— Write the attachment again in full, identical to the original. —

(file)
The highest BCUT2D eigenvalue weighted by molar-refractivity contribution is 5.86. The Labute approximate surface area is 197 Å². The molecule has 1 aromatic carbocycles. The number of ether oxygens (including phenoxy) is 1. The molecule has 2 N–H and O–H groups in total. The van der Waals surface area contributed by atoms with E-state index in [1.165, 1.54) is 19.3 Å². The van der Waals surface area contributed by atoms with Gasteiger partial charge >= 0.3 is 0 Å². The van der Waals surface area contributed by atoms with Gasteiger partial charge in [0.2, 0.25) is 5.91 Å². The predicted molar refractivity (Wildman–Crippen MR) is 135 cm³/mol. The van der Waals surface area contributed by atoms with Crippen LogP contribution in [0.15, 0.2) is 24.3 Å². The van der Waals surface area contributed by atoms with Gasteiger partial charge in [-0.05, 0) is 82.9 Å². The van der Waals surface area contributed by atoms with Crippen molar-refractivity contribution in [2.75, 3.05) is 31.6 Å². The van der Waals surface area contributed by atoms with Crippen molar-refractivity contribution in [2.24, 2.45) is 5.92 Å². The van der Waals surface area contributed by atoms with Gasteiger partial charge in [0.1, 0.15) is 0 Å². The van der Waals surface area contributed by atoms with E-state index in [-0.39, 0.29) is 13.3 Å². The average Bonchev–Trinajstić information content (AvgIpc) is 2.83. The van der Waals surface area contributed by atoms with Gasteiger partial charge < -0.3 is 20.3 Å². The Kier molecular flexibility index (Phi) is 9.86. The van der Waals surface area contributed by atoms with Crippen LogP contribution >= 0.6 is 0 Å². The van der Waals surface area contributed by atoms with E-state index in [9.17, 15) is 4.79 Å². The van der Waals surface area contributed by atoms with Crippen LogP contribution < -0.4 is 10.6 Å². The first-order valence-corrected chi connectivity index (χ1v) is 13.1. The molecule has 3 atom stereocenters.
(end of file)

The highest BCUT2D eigenvalue weighted by molar-refractivity contribution is 5.86. The Labute approximate surface area is 197 Å². The molecule has 1 aromatic carbocycles. The number of ether oxygens (including phenoxy) is 1. The molecule has 2 N–H and O–H groups in total. The van der Waals surface area contributed by atoms with E-state index in [1.165, 1.54) is 19.3 Å². The van der Waals surface area contributed by atoms with Gasteiger partial charge >= 0.3 is 0 Å². The van der Waals surface area contributed by atoms with Gasteiger partial charge in [0.2, 0.25) is 5.91 Å². The predicted molar refractivity (Wildman–Crippen MR) is 135 cm³/mol. The van der Waals surface area contributed by atoms with Crippen LogP contribution in [0.15, 0.2) is 24.3 Å². The van der Waals surface area contributed by atoms with Gasteiger partial charge in [-0.05, 0) is 82.9 Å². The van der Waals surface area contributed by atoms with Crippen molar-refractivity contribution in [2.75, 3.05) is 31.6 Å². The van der Waals surface area contributed by atoms with Crippen molar-refractivity contribution in [2.24, 2.45) is 5.92 Å². The van der Waals surface area contributed by atoms with Gasteiger partial charge in [0.1, 0.15) is 0 Å². The van der Waals surface area contributed by atoms with E-state index in [-0.39, 0.29) is 13.3 Å². The average Bonchev–Trinajstić information content (AvgIpc) is 2.83. The van der Waals surface area contributed by atoms with Gasteiger partial charge < -0.3 is 20.3 Å². The Kier molecular flexibility index (Phi) is 9.86. The van der Waals surface area contributed by atoms with Crippen LogP contribution >= 0.6 is 0 Å². The van der Waals surface area contributed by atoms with E-state index in [9.17, 15) is 4.79 Å². The van der Waals surface area contributed by atoms with Crippen LogP contribution < -0.4 is 10.6 Å². The first-order valence-corrected chi connectivity index (χ1v) is 13.1. The molecule has 3 atom stereocenters.